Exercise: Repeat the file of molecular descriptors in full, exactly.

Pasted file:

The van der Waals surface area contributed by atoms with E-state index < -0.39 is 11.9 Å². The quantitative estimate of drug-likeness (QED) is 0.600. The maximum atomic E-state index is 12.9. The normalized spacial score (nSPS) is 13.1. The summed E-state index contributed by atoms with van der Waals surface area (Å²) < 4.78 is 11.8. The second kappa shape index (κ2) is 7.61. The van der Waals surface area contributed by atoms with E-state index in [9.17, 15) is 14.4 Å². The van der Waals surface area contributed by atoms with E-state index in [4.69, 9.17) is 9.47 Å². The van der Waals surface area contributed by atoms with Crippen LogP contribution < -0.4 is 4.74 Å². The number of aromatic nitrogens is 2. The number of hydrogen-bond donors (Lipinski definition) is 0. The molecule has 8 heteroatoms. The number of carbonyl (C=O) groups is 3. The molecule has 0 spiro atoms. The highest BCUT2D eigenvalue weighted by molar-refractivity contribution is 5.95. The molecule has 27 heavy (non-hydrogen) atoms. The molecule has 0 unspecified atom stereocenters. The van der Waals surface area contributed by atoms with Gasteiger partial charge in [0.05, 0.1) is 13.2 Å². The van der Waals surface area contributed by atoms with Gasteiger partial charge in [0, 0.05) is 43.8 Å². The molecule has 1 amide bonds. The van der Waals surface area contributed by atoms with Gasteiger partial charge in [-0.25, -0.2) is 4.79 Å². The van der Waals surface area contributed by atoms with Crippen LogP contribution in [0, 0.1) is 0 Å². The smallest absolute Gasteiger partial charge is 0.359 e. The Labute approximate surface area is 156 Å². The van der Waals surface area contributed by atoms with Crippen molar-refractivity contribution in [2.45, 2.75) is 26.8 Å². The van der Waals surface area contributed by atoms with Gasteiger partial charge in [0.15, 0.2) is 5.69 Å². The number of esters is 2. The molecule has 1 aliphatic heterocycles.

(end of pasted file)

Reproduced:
The van der Waals surface area contributed by atoms with E-state index < -0.39 is 11.9 Å². The quantitative estimate of drug-likeness (QED) is 0.600. The maximum atomic E-state index is 12.9. The normalized spacial score (nSPS) is 13.1. The summed E-state index contributed by atoms with van der Waals surface area (Å²) < 4.78 is 11.8. The second kappa shape index (κ2) is 7.61. The van der Waals surface area contributed by atoms with E-state index in [9.17, 15) is 14.4 Å². The van der Waals surface area contributed by atoms with E-state index in [4.69, 9.17) is 9.47 Å². The van der Waals surface area contributed by atoms with Crippen LogP contribution < -0.4 is 4.74 Å². The number of aromatic nitrogens is 2. The number of hydrogen-bond donors (Lipinski definition) is 0. The molecule has 8 heteroatoms. The number of carbonyl (C=O) groups is 3. The molecule has 0 spiro atoms. The highest BCUT2D eigenvalue weighted by molar-refractivity contribution is 5.95. The molecule has 27 heavy (non-hydrogen) atoms. The molecule has 0 unspecified atom stereocenters. The van der Waals surface area contributed by atoms with Gasteiger partial charge in [0.05, 0.1) is 13.2 Å². The van der Waals surface area contributed by atoms with Gasteiger partial charge in [0, 0.05) is 43.8 Å². The molecule has 1 amide bonds. The van der Waals surface area contributed by atoms with Gasteiger partial charge in [-0.25, -0.2) is 4.79 Å². The van der Waals surface area contributed by atoms with Crippen LogP contribution in [0, 0.1) is 0 Å². The smallest absolute Gasteiger partial charge is 0.359 e. The Labute approximate surface area is 156 Å². The van der Waals surface area contributed by atoms with Crippen molar-refractivity contribution in [2.45, 2.75) is 26.8 Å². The van der Waals surface area contributed by atoms with Gasteiger partial charge in [0.15, 0.2) is 5.69 Å². The number of esters is 2. The molecule has 1 aliphatic heterocycles.